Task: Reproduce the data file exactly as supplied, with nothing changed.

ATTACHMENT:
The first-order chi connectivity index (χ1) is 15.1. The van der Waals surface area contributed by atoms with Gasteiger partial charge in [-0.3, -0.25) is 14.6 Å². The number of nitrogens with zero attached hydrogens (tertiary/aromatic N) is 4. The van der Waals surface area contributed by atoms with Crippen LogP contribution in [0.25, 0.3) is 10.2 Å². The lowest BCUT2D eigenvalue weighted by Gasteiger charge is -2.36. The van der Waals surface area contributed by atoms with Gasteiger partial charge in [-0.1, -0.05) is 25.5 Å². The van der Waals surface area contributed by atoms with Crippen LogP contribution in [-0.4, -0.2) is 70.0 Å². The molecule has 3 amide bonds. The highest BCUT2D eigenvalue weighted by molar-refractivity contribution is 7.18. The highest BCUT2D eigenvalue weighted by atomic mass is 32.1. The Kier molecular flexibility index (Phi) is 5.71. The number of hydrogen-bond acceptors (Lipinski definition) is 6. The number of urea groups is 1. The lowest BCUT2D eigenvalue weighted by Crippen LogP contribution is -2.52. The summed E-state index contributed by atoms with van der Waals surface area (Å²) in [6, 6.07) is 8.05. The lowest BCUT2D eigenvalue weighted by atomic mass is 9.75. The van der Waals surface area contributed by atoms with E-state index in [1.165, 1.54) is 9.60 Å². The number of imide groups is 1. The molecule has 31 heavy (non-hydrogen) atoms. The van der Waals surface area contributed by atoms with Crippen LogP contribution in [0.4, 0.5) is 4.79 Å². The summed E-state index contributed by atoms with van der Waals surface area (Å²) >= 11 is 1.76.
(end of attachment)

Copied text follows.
The first-order chi connectivity index (χ1) is 15.1. The van der Waals surface area contributed by atoms with Gasteiger partial charge in [-0.3, -0.25) is 14.6 Å². The number of nitrogens with zero attached hydrogens (tertiary/aromatic N) is 4. The van der Waals surface area contributed by atoms with Crippen LogP contribution in [0.25, 0.3) is 10.2 Å². The lowest BCUT2D eigenvalue weighted by Gasteiger charge is -2.36. The van der Waals surface area contributed by atoms with Gasteiger partial charge in [-0.1, -0.05) is 25.5 Å². The van der Waals surface area contributed by atoms with Crippen LogP contribution in [-0.4, -0.2) is 70.0 Å². The molecule has 3 amide bonds. The highest BCUT2D eigenvalue weighted by molar-refractivity contribution is 7.18. The highest BCUT2D eigenvalue weighted by atomic mass is 32.1. The Kier molecular flexibility index (Phi) is 5.71. The number of hydrogen-bond acceptors (Lipinski definition) is 6. The number of urea groups is 1. The lowest BCUT2D eigenvalue weighted by Crippen LogP contribution is -2.52. The summed E-state index contributed by atoms with van der Waals surface area (Å²) in [6, 6.07) is 8.05. The lowest BCUT2D eigenvalue weighted by atomic mass is 9.75. The van der Waals surface area contributed by atoms with E-state index in [1.165, 1.54) is 9.60 Å². The number of imide groups is 1. The molecule has 31 heavy (non-hydrogen) atoms. The van der Waals surface area contributed by atoms with Crippen LogP contribution in [0.4, 0.5) is 4.79 Å². The summed E-state index contributed by atoms with van der Waals surface area (Å²) >= 11 is 1.76.